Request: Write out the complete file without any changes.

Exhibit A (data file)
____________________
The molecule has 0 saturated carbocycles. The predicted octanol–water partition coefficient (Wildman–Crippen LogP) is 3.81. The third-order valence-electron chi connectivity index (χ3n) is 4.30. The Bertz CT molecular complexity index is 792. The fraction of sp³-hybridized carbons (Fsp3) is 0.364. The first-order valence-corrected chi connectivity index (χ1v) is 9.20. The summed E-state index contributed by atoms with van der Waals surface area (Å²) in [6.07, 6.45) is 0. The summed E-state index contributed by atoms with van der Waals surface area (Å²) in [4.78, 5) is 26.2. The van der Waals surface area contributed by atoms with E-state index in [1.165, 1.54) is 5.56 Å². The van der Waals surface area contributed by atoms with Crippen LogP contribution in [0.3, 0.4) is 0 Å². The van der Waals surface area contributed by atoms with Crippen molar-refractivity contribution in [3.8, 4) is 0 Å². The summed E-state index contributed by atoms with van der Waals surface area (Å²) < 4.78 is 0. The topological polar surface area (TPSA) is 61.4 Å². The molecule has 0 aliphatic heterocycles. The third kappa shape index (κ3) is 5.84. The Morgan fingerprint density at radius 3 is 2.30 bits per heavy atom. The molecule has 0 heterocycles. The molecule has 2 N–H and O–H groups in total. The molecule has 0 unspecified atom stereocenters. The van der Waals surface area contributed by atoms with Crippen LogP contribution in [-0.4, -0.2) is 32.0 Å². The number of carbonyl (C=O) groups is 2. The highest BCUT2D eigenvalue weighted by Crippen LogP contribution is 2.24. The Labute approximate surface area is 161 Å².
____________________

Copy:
The molecule has 0 saturated carbocycles. The predicted octanol–water partition coefficient (Wildman–Crippen LogP) is 3.81. The third-order valence-electron chi connectivity index (χ3n) is 4.30. The Bertz CT molecular complexity index is 792. The fraction of sp³-hybridized carbons (Fsp3) is 0.364. The first-order valence-corrected chi connectivity index (χ1v) is 9.20. The summed E-state index contributed by atoms with van der Waals surface area (Å²) in [6.07, 6.45) is 0. The summed E-state index contributed by atoms with van der Waals surface area (Å²) in [4.78, 5) is 26.2. The van der Waals surface area contributed by atoms with E-state index in [1.165, 1.54) is 5.56 Å². The van der Waals surface area contributed by atoms with Crippen LogP contribution in [0.3, 0.4) is 0 Å². The van der Waals surface area contributed by atoms with Crippen molar-refractivity contribution in [3.8, 4) is 0 Å². The summed E-state index contributed by atoms with van der Waals surface area (Å²) < 4.78 is 0. The topological polar surface area (TPSA) is 61.4 Å². The molecule has 0 aliphatic heterocycles. The third kappa shape index (κ3) is 5.84. The Morgan fingerprint density at radius 3 is 2.30 bits per heavy atom. The molecule has 0 heterocycles. The molecule has 2 N–H and O–H groups in total. The molecule has 0 unspecified atom stereocenters. The van der Waals surface area contributed by atoms with Crippen LogP contribution in [-0.4, -0.2) is 32.0 Å². The number of carbonyl (C=O) groups is 2. The highest BCUT2D eigenvalue weighted by Crippen LogP contribution is 2.24. The Labute approximate surface area is 161 Å².